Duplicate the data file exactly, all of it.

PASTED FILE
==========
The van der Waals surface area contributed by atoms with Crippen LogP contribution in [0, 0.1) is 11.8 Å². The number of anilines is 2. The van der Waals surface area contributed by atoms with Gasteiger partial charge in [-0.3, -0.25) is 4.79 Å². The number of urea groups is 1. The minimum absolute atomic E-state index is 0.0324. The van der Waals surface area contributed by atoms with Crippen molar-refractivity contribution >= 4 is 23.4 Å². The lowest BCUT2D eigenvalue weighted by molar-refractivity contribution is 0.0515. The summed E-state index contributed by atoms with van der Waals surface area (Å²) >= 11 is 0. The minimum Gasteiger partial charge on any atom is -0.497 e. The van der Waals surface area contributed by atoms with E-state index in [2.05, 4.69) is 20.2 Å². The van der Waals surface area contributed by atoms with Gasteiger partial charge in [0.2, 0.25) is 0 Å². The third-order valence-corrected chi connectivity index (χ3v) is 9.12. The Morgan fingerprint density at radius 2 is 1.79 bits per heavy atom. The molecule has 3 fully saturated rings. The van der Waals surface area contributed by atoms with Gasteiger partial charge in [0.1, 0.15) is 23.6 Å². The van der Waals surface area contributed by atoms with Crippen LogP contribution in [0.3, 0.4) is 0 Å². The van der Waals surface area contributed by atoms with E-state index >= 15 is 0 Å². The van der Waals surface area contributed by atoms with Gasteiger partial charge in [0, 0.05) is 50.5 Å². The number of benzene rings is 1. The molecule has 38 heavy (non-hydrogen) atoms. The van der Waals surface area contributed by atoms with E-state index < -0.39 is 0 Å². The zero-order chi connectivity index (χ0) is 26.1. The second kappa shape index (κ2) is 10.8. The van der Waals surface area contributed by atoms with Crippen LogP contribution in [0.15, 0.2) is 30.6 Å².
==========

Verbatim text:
The van der Waals surface area contributed by atoms with Crippen LogP contribution in [0, 0.1) is 11.8 Å². The number of anilines is 2. The van der Waals surface area contributed by atoms with Gasteiger partial charge in [-0.3, -0.25) is 4.79 Å². The number of urea groups is 1. The minimum absolute atomic E-state index is 0.0324. The van der Waals surface area contributed by atoms with Crippen molar-refractivity contribution >= 4 is 23.4 Å². The lowest BCUT2D eigenvalue weighted by molar-refractivity contribution is 0.0515. The summed E-state index contributed by atoms with van der Waals surface area (Å²) >= 11 is 0. The minimum Gasteiger partial charge on any atom is -0.497 e. The van der Waals surface area contributed by atoms with E-state index in [2.05, 4.69) is 20.2 Å². The van der Waals surface area contributed by atoms with Gasteiger partial charge in [0.2, 0.25) is 0 Å². The third-order valence-corrected chi connectivity index (χ3v) is 9.12. The Morgan fingerprint density at radius 2 is 1.79 bits per heavy atom. The molecule has 3 fully saturated rings. The van der Waals surface area contributed by atoms with Gasteiger partial charge in [0.1, 0.15) is 23.6 Å². The van der Waals surface area contributed by atoms with Crippen LogP contribution in [0.3, 0.4) is 0 Å². The van der Waals surface area contributed by atoms with E-state index >= 15 is 0 Å². The van der Waals surface area contributed by atoms with Gasteiger partial charge in [0, 0.05) is 50.5 Å². The number of benzene rings is 1. The molecule has 38 heavy (non-hydrogen) atoms. The van der Waals surface area contributed by atoms with E-state index < -0.39 is 0 Å². The zero-order chi connectivity index (χ0) is 26.1. The second kappa shape index (κ2) is 10.8. The van der Waals surface area contributed by atoms with Crippen LogP contribution in [0.15, 0.2) is 30.6 Å².